Negotiations between the United Auto Workers and General Motors remain stuck in neutral as the talks deadlocked due to the union demands for more investment and guarantees against plant closings, which the union has defined as job security.
“All of us here, in this set of negotiations, are very concerned about the issue of job security. Job security impacts you, your families, and the communities where we live and work,” Terry Dittes, the UAW’s chief bargainer said in a letter to the 48,000 striking union members.
“On day 23 of our strike, this still remains as one of our top agenda items with little progress to report. Economic gains in this Agreement will mean nothing without job security. Collectively, we are fighting for a middle-class way of life,” he wrote.
Dittes went to say the lack of commitment by GM to our UAW-GM locations “has weighed heavily” on the union’s bargaining team.
“We have openly told GM that we do not see a solid commitment to this talented and skilled workforce that has made them billions of dollars in profits,” said Dittes, indicating the two are still far apart on critical issues.
“We have made it clear that there is no job security for us when GM products are made in other countries for the purpose of selling them here in the U.S.A. We believe that the vehicles GM sells here should be built here. We don’t understand GM’s opposition to this proposition.”
Dittes said the union was willing to discuss other ways to ensure real job security but the union believes building more vehicles at UAW-GM locations is the best solution “for our Members, our families, our communities and GM.”
Besides Lordstown and Detroit-Hamtramck, which have figured prominently in the discussion in the months, leading up to the opening of negotiation the past July, the union also appears concerned about factories in Fairfax, Kansas, and Lansing, Michigan, which are considered excess capacity by analysts.
Meanwhile, analysts estimate the strike has reduced GM’s production by 165,000 units and the loss has passed the point where the automaker can make up the lost volume.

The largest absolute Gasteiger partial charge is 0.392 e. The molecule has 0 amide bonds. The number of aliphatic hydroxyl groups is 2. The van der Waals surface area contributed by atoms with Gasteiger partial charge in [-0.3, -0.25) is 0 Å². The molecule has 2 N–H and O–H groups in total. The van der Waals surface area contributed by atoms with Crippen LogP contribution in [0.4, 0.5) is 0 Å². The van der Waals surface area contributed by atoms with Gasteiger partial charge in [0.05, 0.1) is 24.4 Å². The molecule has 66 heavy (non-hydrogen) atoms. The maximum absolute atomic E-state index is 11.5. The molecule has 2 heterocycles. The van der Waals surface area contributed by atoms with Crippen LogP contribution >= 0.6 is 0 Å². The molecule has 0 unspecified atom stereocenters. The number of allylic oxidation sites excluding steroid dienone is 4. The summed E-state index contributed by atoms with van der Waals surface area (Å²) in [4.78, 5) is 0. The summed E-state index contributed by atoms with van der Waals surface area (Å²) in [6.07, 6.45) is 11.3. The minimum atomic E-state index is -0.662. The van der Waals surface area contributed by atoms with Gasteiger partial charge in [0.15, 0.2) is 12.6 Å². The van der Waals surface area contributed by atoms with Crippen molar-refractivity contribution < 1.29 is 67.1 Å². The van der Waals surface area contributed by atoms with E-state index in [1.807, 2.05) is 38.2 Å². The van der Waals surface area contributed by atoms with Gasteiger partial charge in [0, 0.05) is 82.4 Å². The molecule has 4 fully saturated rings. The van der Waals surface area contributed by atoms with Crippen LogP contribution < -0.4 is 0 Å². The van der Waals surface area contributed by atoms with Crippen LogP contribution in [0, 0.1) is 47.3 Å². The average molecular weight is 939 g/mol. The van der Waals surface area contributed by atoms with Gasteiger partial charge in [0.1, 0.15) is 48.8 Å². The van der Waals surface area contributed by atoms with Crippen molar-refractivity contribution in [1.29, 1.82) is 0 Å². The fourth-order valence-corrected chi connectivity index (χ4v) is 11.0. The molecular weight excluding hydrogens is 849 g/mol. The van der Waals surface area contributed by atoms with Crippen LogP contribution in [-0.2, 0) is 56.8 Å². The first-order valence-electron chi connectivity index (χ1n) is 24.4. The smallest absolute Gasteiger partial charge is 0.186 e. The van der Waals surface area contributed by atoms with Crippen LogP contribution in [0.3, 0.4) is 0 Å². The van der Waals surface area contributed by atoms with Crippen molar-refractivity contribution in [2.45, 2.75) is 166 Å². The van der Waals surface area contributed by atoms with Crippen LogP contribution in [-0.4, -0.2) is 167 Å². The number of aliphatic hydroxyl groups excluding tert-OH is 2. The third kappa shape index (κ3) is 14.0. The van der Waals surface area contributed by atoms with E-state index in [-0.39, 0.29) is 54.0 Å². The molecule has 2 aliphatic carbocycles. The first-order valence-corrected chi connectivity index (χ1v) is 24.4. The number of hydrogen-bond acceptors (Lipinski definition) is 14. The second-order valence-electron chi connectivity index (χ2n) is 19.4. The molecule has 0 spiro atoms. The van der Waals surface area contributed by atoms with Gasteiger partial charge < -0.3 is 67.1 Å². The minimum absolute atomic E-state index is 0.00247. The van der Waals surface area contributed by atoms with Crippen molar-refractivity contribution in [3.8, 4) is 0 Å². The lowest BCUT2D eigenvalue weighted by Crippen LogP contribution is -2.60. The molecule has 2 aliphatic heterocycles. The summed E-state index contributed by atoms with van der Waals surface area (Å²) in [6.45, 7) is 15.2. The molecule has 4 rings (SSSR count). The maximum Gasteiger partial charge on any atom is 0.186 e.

Fifteen of GM’s 18 North American assembly plants have been shut down by the strike, including everything in the U.S. and one plant each in Mexico and Canada, according to LMC Automotive’s Bill Rinna, who added “it may still take up to a week to get the parts pipeline going again once the strike ends. So, we are likely looking at a loss of well over 200,000 vehicles.”
Much of that production cannot be made up, especially at factories that make popular pickup trucks and large SUVs that already were on three shifts per day before the strike, says Kristin Dziczek of the Center for Automotive Research.
In addition, some 75,000 employees of auto parts suppliers have been either temporarily laid off or have seen their wages shrink due to the slump in demand from GM, according to the Anderson Economic Group consulting firm.
At the Automotive Press Association meeting, NADA Chairman Charlie Gilchrest said the strike has not yet impacted sales at his GM stores in Texas as inventory has held up.
GM dealers are indicating deliveries of parts have dropped off significantly making service a challenge, according to Cox automotive. Some dealers are delaying both routine service work and needed repairs, which will cut into profitability.
A Cox analysis shows GM had an 81-days supply of total car, truck and SUVs at the beginning of October, above the industry’s 66 days. Buick, Cadillac, Chevrolet and GMC all are well above industry average, with Chevrolet the lowest at 78 days.